A few weeks ago my husband and I discovered an Asian buffet called Katana in the Belden Village area near Burlington Coat Factory. We thought the food was very good and items were replenished immediately as needed. The price is very affordable; the food was fresh and well-prepared. They say they serve Chinese, Japanese and some American.

In the same area is Buffet Dynasty near the corner of Belden Village Avenue and Dressler. I love their coconut shrimp, but I don’t think their other offerings are as extensive as Katana. There is or used to be an Asian buffet in Twinsburg that was very popular. It has been years since we’ve been to the Royal Seafood Buffet in the Chapel hill are but it was very good when we used to go.

From Chris Avers:
The best buffet around is Katana’s at 4758 Everhard Road in Canton, next to Burlington Coat Factory.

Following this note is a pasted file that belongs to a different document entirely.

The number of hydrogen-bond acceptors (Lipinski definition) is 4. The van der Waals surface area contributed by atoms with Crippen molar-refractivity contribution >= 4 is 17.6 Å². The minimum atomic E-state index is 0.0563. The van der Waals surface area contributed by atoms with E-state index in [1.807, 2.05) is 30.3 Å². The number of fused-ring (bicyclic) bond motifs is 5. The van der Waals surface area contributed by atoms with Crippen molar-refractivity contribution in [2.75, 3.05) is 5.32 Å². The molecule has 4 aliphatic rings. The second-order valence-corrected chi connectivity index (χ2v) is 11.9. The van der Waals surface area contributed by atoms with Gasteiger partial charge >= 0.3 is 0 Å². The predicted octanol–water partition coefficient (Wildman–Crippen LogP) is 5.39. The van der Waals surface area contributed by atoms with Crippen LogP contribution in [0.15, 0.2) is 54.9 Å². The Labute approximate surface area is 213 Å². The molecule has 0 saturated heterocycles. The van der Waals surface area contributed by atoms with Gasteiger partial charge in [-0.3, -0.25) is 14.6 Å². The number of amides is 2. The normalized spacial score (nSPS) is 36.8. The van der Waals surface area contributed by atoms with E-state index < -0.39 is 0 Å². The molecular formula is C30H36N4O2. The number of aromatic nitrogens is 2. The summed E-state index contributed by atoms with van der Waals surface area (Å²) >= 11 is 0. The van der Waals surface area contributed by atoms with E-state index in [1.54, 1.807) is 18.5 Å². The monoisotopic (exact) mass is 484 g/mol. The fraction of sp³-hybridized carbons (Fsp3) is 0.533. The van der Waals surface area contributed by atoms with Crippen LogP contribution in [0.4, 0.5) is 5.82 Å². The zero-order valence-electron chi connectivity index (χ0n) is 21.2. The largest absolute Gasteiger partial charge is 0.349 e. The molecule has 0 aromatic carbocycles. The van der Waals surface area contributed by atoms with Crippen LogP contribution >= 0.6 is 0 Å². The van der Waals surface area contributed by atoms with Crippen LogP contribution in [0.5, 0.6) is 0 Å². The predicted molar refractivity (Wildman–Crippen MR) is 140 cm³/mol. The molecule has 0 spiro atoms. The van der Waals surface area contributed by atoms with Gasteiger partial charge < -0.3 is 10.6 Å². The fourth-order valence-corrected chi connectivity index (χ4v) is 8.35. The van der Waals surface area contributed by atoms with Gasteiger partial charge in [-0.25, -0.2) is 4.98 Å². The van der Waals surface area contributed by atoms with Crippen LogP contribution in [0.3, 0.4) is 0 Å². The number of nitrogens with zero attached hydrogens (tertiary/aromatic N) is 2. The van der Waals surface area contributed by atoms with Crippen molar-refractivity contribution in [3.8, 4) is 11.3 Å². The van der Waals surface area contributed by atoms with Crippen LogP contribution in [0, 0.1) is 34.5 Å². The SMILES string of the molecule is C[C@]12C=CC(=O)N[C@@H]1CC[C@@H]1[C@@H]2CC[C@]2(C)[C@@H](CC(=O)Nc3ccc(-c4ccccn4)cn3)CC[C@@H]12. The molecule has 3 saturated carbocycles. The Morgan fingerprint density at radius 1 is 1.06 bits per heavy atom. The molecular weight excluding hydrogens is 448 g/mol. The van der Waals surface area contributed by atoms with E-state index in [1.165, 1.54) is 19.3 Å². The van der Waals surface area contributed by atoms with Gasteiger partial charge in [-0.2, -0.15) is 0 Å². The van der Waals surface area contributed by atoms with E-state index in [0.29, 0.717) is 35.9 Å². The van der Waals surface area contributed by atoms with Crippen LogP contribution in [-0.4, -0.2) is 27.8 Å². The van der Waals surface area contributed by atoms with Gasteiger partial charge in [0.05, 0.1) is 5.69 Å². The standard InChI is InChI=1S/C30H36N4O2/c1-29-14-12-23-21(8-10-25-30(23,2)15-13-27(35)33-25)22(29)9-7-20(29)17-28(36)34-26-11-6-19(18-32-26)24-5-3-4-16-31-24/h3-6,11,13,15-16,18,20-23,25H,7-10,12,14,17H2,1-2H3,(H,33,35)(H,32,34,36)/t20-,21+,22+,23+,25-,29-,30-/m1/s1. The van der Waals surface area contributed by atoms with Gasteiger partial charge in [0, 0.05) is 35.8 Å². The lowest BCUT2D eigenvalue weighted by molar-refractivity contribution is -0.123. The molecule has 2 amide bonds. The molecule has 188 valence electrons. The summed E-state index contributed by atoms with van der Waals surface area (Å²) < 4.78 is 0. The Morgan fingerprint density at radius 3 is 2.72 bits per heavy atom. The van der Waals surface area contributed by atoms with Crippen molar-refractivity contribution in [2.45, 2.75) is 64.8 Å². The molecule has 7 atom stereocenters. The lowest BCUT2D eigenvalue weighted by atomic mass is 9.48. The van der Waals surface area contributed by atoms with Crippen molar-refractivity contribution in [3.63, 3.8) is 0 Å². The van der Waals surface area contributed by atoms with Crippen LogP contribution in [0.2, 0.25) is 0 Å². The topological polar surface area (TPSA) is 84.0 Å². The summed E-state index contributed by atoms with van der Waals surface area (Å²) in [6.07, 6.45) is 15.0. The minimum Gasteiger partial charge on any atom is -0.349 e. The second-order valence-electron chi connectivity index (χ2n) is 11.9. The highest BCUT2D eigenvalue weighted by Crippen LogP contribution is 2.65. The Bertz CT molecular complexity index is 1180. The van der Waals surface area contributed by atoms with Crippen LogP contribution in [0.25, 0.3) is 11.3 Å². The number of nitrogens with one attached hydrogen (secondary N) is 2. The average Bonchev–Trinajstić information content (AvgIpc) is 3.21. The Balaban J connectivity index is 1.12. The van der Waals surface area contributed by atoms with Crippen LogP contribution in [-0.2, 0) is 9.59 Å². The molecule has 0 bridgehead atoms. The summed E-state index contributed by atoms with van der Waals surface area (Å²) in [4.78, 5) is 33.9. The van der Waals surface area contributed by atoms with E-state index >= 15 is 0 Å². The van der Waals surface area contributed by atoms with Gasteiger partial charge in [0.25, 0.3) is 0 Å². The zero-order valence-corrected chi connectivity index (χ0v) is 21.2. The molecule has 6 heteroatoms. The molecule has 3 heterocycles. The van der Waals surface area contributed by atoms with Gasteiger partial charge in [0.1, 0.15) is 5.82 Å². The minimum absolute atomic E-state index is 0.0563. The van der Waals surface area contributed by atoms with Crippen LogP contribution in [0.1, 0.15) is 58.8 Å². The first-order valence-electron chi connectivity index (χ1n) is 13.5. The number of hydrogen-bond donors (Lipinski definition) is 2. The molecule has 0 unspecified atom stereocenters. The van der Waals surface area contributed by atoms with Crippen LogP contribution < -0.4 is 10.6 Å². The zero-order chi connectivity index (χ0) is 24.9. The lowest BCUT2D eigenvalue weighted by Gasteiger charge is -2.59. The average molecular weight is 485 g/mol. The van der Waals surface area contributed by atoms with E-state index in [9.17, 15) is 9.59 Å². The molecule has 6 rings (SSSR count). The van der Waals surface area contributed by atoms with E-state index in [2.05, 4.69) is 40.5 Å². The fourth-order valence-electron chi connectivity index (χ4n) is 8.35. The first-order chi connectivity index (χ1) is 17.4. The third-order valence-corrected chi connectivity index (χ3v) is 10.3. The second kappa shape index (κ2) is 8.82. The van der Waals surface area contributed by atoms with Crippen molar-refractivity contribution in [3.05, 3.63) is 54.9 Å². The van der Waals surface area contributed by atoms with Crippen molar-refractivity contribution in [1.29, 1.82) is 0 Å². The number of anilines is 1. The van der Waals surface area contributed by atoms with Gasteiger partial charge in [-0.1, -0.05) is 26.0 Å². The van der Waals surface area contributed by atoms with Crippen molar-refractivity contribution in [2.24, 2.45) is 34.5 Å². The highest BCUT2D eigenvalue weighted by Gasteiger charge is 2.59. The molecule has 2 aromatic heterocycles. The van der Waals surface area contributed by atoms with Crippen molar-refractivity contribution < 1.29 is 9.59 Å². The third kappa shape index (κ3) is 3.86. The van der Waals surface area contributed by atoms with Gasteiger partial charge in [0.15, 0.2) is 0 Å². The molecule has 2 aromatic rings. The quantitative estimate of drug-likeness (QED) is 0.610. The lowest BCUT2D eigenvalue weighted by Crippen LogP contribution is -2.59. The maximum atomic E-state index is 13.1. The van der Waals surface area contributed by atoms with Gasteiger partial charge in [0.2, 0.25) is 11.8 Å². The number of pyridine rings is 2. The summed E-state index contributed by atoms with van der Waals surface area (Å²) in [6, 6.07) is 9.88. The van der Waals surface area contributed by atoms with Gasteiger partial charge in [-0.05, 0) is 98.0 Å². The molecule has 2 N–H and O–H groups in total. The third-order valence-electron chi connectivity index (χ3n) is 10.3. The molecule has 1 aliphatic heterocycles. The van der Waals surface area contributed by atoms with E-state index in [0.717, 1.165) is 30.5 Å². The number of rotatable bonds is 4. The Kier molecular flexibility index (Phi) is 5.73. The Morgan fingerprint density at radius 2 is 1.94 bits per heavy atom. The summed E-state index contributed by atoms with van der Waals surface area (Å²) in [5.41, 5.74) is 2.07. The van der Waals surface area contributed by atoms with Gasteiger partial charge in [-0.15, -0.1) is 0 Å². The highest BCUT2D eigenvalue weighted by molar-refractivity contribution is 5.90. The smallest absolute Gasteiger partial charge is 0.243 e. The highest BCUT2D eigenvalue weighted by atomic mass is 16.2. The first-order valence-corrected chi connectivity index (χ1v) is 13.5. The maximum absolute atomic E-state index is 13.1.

Dear Chris, Jenny and others: Katana is now on my dance card. Thanks for the suggestion.

From Judy A.:
Sahara Grille on Dressler in the Belden Village area has a Middle-Eastern buffet that is great and very fresh — kibbee, fatoush, lentil soup, m’jadara, Lebanese green beans, etc. The hours and address are on the webpage here:

The owners of Sahara were the original owners of Sanibel Middle Eastern Bakery on South Street in Akron, and also the original franchisee of Aladdin’s in Highland Square.

Dear Judy: This is great news. I love their food and am happy to hear they now have a Middle Eastern buffet.

From Francie: